Researchers have developed a novel machine learning approach which lets us design quieter drone propellers and lessen the annoying drone-like buzz we’re often accustomed to around these flying machines.

A team from RMIT University, Delft University of Technology in the Netherlands, and Melbourne aerospace company XROTOR 3D printed a number of prototypes designed by machine learning and discovered they produced around 15 decibels less noise than commercially available drone propellers.

The research, published in Aerospace Research Central1, describes how various propeller designs were created by specially developed algorithms and tested at an ‘echo-free’ chamber at the Commonwealth Scientific and Industrial Research Organisation.

The results could be used to develop quieter drones to be used in high density urban areas in the future.

“Our method for optimising design can be applied to small propellers used on drones to much larger ones used for future urban air mobility vehicles – or air taxis – designed to carry human passengers,” said RMIT University aerospace engineer and lead researcher Dr Abdulghani Mohamed.

XROTOR managing director Geoff Durham said the new designs not only reduced noise but also maintained other necessary attributes to enable drone efficiency while in the air.

“Not only were the designs appreciably quieter to the human ear, but the propellers had a higher thrust profile against standard market propellers at the same throttle signal input,” he said.

An iterative process to remove annoyance

The promising propeller design results stemmed from how the machine learning algorithm was created.

“By using our algorithms to iterate through a variety of propeller designs, we were able to optimise for different metrics such as thrust, torque, sound directivity and much more,” Dr Mohamed said.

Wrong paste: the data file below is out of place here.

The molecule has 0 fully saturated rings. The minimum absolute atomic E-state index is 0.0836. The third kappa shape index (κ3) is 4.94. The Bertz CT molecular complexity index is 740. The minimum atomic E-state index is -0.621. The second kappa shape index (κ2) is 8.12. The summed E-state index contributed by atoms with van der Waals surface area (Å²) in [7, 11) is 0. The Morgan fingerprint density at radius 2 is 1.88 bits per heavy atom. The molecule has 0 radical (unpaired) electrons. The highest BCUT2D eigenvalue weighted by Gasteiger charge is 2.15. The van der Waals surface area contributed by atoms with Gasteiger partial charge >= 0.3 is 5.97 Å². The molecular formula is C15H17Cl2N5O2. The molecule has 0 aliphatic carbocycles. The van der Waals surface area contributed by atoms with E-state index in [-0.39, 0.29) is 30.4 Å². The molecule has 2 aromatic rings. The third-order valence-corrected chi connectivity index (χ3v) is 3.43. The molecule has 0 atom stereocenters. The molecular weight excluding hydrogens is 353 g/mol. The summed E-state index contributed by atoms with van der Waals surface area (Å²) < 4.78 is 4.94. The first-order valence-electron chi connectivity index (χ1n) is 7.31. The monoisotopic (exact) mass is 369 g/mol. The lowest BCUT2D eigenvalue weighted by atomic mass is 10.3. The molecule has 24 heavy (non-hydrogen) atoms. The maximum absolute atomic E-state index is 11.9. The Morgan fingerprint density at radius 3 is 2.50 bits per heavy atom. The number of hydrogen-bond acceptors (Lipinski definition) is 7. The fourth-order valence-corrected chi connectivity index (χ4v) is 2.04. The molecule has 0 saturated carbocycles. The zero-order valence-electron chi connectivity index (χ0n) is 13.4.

The machine learning algorithms looked at the aerodynamic and acoustic performance of a number of propeller permutations, or variations, using computational fluid dynamics, Dr Mohamed told Lab Down Under.

“These simulations ran on our super-computers for several weeks. The results where then used within a regression model with the objective of identifying geometric parameters which result in a sound reduction,” he said.

“Through an iterative process we were able to arrive at a set of geometric parameters that led to a lower acoustic noise.”

Image: Different drone propeller designs created by RMIT’s algorithm

A new design metric for high frequency noise

Within the machine learning algorithm, the researchers implemented a new metric which involves how the human ear perceives sound and used that for the design of their drone propeller prototypes.

“This time-varying amplitude is known as the modulation of rotor noise and occurs for all single- and multi-rotor configurations: e.g. the time-dependent whooshing of the noise from slowly rotating wind turbine-rotors, or the higher-frequency buzzing type of noise from drone propellers,” the scientists wrote.